- "Fear and Loathing in the Radical Reformation: David Joris's Efforts to Achieve Emotional Calm in the Midst of Adversity, 1525-1556," forthcoming in Feeling Exclusion: Religious Conflict, Exile and Emotions in Early Modern Europe, Giovanni Tarantino and Charles Zika (eds) (London, Routledge, 2017).
- "Martyrs and Nicodemites Both? Spiritualistic and Rationalistic Currents within the Dutch Anabaptist Tradition - David Joris, Sebastian Castellio, and Pieter Jansz Twisck 1535-1648," Forthcoming in Sebastian Castellio zwischen Humanismus und Reformation, Rationalismus und Spiritualismus/Sebastian Castellio between Humanism and Reformation, Rationalism and Spiritualism, Barbara Mahlmann-Bauer, ed., REFO 500 series (Göttingen: Vandenhoeck & Ruprecht).
- "Early Modern Hair: Religion ad Ritualized Belief," to appear in A Cultural History of Hair, vol. 3: A Cultural History of Hair in the Renaissance (1450-1650), ed. Edith Snook (London: Bloombury Academic Press, 2017).
- "Where did the Devil Go? Language and the Revolt in the Netherlands, 1566-1648," Interlinquicity, Internationality and Shakespeare, ed. Michael Saenger (Montreal and Kingston: McGill-Queen's University Press, 2014), 59-72, 227-37.
- "Naked Harlots or Devout Maidens? Images of Anabaptist Women in the Context of the Iconography of Witches in Europe, 1525-1650," in Mirjam van Veen, Piet Visser, and Gary K. Waite, eds., Sisters: Myth and Reality of Anabaptist/Mennonite Women, c 1525-1900, Brill's Series in Church History 65 (Leiden: Brill, 2014), 17-51.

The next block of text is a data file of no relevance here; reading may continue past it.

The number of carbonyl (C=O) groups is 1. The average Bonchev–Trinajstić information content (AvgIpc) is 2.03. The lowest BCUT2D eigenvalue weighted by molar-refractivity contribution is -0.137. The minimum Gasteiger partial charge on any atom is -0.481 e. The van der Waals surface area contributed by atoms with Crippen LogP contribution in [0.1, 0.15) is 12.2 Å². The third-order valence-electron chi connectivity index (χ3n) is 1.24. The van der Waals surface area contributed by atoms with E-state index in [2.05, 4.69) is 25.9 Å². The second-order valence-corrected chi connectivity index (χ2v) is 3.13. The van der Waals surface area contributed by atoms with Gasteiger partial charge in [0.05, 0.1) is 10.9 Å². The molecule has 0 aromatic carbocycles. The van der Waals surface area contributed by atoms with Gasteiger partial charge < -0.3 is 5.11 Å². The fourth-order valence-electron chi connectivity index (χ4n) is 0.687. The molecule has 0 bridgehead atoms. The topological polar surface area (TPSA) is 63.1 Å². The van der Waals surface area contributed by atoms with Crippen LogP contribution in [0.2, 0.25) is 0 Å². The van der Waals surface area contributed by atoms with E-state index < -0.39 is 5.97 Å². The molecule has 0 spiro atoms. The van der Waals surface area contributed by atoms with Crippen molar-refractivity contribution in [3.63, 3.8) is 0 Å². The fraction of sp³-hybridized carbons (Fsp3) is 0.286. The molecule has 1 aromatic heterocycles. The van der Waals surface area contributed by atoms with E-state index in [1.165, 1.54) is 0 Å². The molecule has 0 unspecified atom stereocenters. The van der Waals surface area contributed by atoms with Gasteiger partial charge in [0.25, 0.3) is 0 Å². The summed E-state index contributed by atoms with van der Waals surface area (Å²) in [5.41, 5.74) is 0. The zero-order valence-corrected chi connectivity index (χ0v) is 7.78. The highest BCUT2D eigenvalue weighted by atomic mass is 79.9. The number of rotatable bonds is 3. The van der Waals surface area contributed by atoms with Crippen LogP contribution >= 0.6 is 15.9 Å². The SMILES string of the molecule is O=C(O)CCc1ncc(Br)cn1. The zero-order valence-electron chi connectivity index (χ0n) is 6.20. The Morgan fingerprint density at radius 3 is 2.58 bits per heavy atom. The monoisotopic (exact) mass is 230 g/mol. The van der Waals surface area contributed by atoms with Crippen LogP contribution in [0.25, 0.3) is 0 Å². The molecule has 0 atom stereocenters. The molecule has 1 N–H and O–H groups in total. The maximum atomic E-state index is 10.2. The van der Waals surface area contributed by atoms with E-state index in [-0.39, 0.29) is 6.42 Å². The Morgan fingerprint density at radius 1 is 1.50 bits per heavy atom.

- "Conversos and Spiritualists in Spain and the Netherlands: The Experience of Inner Exile, c. 1540-1620," in Exile and Religious Identities, 1500-1800, eds. Jesse Spohnholz and Gary K. Waite, Religious Cultures in the Early Modern World 18 (London: Pickering & Chatto, 2014), 157-70.
- "A Reappraisal of the Contribution of Anabaptists to the Religious Culture and Intellectual Climate of the Dutch Republic," in Religious Minorities and Cultural Diversity in the Dutch Republic: Studies Presented to Piet Visser on the Occasion of his 65th Birthday, edited by August den Hollander, Alex Noord, Mirjam van Veen, and Anna Voolstra, Brill's Series in Chruch History 67 (Leiden: Brill, 2014), 6-28.
- "Sixteenth Century Religious Reform and the Witch-Hunts," Chapter 27 of The Oxford Handbook of Witchcraft in Early Modern Euyrope and Colonial America, ed. Brian Levack (Oxford: Oxford University Press, 2013), 485-506.
- “Apocalyptical Terrorists or a Figment of Governmental Paranoia? Re-evaluating the Religious Terrorism of Sixteenth-Century Anabaptists in the Netherlands and Holy Roman Empire, 1535-1570,” in Michael Driedger, Anselm Schubert, and Astrid von Schlachta, eds., Margins of Anabaptism, (Gütersloh: Schriften des Vereins für Reformationsgeschichte, 2009), 105-25.
He is presently completing a monography from his SSHRC project, "The Religious Other in Seventeenth-Century Europe: Christians, Jews and Muslims," having presented papers at several scholarly conferences on the subject and published some of these as articles.
He has just begun an exciting new research project, funded by a SSHRC Insight Grant (2015-2020), Amsterdamnified! Religious Dissenters, Spiritualistic Ideas and Urban Associationalism in the Emergence of the Early Enlightenment in England and the Low Countries, 1540-1700. Together with his Co-Investigator Michael Driedger of Brock University, we have pulled together a team of international scholars to work on the radical religious roots of the Enlightenment. See the website at: http://amsterdamnified.dutchdissenters.net/wp/
He is the editor of the "Witch Hunt" entry in the Oxford Bibliographies Online.
He is the founding president of the Atlantic Medieval and Early Modern Group: https://amemg.wordpress.com/
More of his work can be found on his Academia page: https://newbrunswick.academia.edu/GaryWaite
On April 7th, 2005, he was made a University Research Scholar for a two year term.
A copy of Dr. Waite's cv is available here.
Dr. Waite's Recent Books:
Office: Tilley 137